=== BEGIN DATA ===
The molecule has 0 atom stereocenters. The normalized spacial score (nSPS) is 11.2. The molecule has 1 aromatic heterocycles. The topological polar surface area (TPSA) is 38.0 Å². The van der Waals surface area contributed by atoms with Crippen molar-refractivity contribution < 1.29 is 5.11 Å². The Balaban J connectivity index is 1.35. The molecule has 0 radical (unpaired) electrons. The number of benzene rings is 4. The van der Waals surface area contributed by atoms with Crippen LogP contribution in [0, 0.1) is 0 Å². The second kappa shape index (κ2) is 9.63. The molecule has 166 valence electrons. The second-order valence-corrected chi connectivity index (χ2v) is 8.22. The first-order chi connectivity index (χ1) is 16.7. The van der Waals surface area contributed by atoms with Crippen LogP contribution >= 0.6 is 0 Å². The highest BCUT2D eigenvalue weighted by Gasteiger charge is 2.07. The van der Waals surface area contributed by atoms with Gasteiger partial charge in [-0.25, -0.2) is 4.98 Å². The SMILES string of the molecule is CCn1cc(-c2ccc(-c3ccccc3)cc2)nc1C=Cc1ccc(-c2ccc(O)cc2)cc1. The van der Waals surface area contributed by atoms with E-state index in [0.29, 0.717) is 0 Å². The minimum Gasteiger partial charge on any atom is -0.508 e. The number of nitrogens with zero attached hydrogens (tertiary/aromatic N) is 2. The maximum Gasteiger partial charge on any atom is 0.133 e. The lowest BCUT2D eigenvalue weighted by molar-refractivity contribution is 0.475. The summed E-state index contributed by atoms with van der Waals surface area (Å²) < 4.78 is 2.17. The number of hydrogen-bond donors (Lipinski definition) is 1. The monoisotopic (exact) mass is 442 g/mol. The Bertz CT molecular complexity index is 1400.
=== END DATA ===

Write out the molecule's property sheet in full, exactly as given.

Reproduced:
The molecule has 0 atom stereocenters. The normalized spacial score (nSPS) is 11.2. The molecule has 1 aromatic heterocycles. The topological polar surface area (TPSA) is 38.0 Å². The van der Waals surface area contributed by atoms with Crippen molar-refractivity contribution < 1.29 is 5.11 Å². The Balaban J connectivity index is 1.35. The molecule has 0 radical (unpaired) electrons. The number of benzene rings is 4. The van der Waals surface area contributed by atoms with Crippen LogP contribution in [0, 0.1) is 0 Å². The second kappa shape index (κ2) is 9.63. The molecule has 166 valence electrons. The second-order valence-corrected chi connectivity index (χ2v) is 8.22. The first-order chi connectivity index (χ1) is 16.7. The van der Waals surface area contributed by atoms with Crippen LogP contribution >= 0.6 is 0 Å². The highest BCUT2D eigenvalue weighted by Gasteiger charge is 2.07. The van der Waals surface area contributed by atoms with Gasteiger partial charge in [-0.25, -0.2) is 4.98 Å². The SMILES string of the molecule is CCn1cc(-c2ccc(-c3ccccc3)cc2)nc1C=Cc1ccc(-c2ccc(O)cc2)cc1. The van der Waals surface area contributed by atoms with E-state index in [0.29, 0.717) is 0 Å². The minimum Gasteiger partial charge on any atom is -0.508 e. The number of nitrogens with zero attached hydrogens (tertiary/aromatic N) is 2. The maximum Gasteiger partial charge on any atom is 0.133 e. The lowest BCUT2D eigenvalue weighted by molar-refractivity contribution is 0.475. The summed E-state index contributed by atoms with van der Waals surface area (Å²) < 4.78 is 2.17. The number of hydrogen-bond donors (Lipinski definition) is 1. The monoisotopic (exact) mass is 442 g/mol. The Bertz CT molecular complexity index is 1400.